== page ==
South Australia needs to change its laws to recognise the medical benefits of cannabis oil, writes Heather Stokes.
THE police raid on the home of my client Jenny Hallam for allegedly providing medicinal cannabis has triggered an intense debate about existing laws surrounding the therapeutic use of marijuana — and whether they need to be reviewed.
There is literature to suggest that historically, cannabis has been used at least in the East for perhaps thousands of years as a therapeutic medication. Whether or not that is so, there is now much scientific evidence to suggest that cannabis has medical health benefits.
Some years ago, science learnt there were specific targets for cannabinoids (chemicals in the cannabis plant) and those targets were closely aligned with a large number of systems that involved mood, but also other things as well such as muscle control, pain, epilepsy, side effects of chemotherapy, and treatment for cancer, to give some of the more well-known examples.
There has been considerable discussion in the media highlighting the personal stories of individuals, either as direct recipients or as parents of the direct recipients of cannabis oil, that considerable benefits have been obtained from the use of it.
Part of the dilemma is that though the Federal Government legislated to allow for the cultivation of cannabis for medicinal purposes, it was up to the states to pass individual legislation.
South Australia has been recalcitrant — it’s not the only one — in not taking any sensible action. This is different from the approach in Victoria and NSW, to give the two best examples.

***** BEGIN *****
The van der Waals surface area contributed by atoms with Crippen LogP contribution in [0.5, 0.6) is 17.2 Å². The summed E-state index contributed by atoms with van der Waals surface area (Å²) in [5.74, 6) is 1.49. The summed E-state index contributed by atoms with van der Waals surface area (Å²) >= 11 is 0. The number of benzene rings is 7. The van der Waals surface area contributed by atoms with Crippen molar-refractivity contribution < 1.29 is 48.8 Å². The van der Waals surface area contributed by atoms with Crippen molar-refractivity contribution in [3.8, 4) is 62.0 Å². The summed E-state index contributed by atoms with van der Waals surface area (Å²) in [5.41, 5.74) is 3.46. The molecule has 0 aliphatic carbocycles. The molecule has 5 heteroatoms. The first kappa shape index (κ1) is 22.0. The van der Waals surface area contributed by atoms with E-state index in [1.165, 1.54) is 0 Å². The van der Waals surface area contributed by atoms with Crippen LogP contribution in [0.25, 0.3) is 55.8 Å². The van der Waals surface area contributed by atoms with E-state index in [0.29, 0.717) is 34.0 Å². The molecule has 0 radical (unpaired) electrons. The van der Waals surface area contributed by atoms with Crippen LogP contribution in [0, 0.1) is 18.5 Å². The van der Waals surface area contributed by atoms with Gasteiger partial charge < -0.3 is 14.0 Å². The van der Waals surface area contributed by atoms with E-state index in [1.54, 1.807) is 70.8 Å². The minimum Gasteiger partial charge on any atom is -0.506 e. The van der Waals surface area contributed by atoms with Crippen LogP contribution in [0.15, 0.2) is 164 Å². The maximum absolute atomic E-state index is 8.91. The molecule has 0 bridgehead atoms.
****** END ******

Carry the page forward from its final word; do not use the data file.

In 2014, the District Court heard expert evidence about the medicinal use of cannabis and the treatment of chronic pain.
The court was told it was scientifically accepted that cannabis helped chronic pain, particularly if standard medications available over the chemist counter were not effective.
People suffering long-term pain and using morphine-based drugs for relief have found the opiate becomes less effective and may even actually cause pain if used in high doses for long periods. There are few alternatives when that occurs. One of them is cannabis.
Marijuana is not only cannabis sativa (which has a higher content of tetrahydrocannabinol or THC) but other subspecies, including Cannabis indica. This has lower levels of THC and higher levels of another cannabinoid called CBD (cannabidiol). THC and CBD are not the only chemicals within the cannabis plant.
It is important to note that there are receptors in the human body that link to or receive CBD as well as THC and the other chemicals. One might ask if they are there by accident or whether by design.
Cannabis oil is the preferred method of medicinal use. There are different types of oil that can be made. One of them is a cannabis-infused coconut oil which seems to work best where anti-inflammatory or antispasmodic results are required.
The coconut-based oil is effective for epilepsy, pain and auto immune diseases. Other benefits are likely for depression, anxiety and narcolepsy. It has moderate levels of CBD and low levels of THC.
The coconut oil contains itself fatty acids called triglycerides which, in this case, are medium length. Medium chain triglycerides go directly to the liver from the digestive track where they turn into ketone bodies. These seem to have an effect on brain disorders like epilepsy and perhaps alzheimer’s disease.
Another cannabis oil extracted using different chemicals and equipment (and includes medical grade alcohol). The product is strained, filtered and cooked off to evaporate the alcohol and activate the THC.
This oil is useful for cancer, pain and other conditions. It has higher levels of THC than the coconut oil.
Arguably the most effective cannabis oil for therapeutic use is made by using all cannabinoids together. For example, one internet search suggests that another cannabinoid (CBN) is just as effective as CBD.
Where prescribed medications are not effective or inadequate, cannabis oil may not be the saviour for everybody but it has an outstanding place in medical treatment.
Heather Stokes is a criminal barrister in Adelaide